LO 37.1: Describe the three “lines of defense” in the Basel model for operational

LO 37.1: Describe the three lines of defense in the Basel model for operational risk governance.
The Basel Committee on Banking Supervision defines operational risk as the risk of loss resulting from inadequate or failed internal processes, people and systems or from external events. The committee states that the definition excludes strategic and reputational risks but includes legal risks. Operational risk is inherent in banking activities. Risks range from those arising from national disasters, such as hurricanes, to the risk of fraud. The committee intends to improve operational risk management throughout the banking system.
Sound operational risk management practices cover governance, the risk management environment, and the role of disclosure. Operational risk management must be fully integrated into the overall risk management processes of the bank.
The three common lines of defense employed by firms to control operational risks are: 1. Business line management. Business line management is the first line of defense.
Banks now, more than ever, have multiple lines of business, all with varying degrees of operational risk. Risks must be identified and managed within the various products, activities, and processes of the bank.
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Topic 37 Cross Reference to GARP Assigned Reading – Basel Committee on Banking Supervision
2. An independent operational risk management function. This is the second line of
defense and is discussed in the next section.
3. Independent reviews of operational risks and risk management. The review may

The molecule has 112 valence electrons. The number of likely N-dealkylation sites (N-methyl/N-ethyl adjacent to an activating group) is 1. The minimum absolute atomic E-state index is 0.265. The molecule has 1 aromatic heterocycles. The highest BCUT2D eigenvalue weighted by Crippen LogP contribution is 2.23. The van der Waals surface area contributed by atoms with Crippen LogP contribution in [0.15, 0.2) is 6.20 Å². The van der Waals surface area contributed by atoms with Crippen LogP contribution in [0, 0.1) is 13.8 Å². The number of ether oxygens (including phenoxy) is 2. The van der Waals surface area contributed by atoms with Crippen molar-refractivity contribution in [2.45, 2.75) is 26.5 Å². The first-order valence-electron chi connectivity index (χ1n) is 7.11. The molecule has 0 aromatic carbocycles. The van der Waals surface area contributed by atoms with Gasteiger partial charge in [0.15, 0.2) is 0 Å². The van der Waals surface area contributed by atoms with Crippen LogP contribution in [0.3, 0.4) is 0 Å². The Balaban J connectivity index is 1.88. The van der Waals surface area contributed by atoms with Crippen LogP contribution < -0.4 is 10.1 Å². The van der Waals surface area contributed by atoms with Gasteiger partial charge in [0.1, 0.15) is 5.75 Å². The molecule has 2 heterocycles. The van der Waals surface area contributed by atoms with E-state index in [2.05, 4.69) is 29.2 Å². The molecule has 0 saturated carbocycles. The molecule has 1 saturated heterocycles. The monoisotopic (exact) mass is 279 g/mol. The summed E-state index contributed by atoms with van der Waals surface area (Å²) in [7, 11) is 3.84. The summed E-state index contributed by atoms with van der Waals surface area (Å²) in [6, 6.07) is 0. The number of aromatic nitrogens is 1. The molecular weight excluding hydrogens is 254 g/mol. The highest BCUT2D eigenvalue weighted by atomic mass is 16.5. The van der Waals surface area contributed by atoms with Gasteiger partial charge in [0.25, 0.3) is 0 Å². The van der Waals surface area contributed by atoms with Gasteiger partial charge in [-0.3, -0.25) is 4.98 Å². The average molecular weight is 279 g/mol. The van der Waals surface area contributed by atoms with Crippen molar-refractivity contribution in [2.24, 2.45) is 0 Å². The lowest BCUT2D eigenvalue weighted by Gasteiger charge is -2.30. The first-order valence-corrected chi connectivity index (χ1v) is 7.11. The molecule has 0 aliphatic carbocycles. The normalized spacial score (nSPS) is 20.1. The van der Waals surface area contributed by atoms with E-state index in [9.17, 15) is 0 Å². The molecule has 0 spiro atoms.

be conducted internally with personnel independent of the process under review or externally.
C o r po r a t e O pe r a t io n a l Ris k Fu n c t i o n (CORF)
The banks specific business lines monitor, measure, report, and manage operational and other risks. The corporate operational risk function (CORF), also known as the corporate operational risk management function, is a functionally independent group that complements the business lines risk management operations. The CORF is responsible for designing, implementing, and maintaining the banks operational risk framework. Responsibilities of the CORF may include: Measurement of operational risks. Establishing reporting processes for operational risks. Establishing risk committees to measure and monitor operational risks. Reporting operational risk issues to the board of directors. In general, the CORF must assess and challenge each business lines contributions to risk measurement, management, and reporting processes.
Larger, more complex banking institutions will typically have a more formalized approach to the implementation of the lines of defense against operational risks, including the implementation of the CORF. For example, a large bank may have a fully staffed group skilled specifically in operational risk management, while a smaller bank may simply fold operational risk management into the broader risk management function of the bank.
Pr in c ipl e s o f O pe r a t io n a l Ris k Ma n a g e me n t

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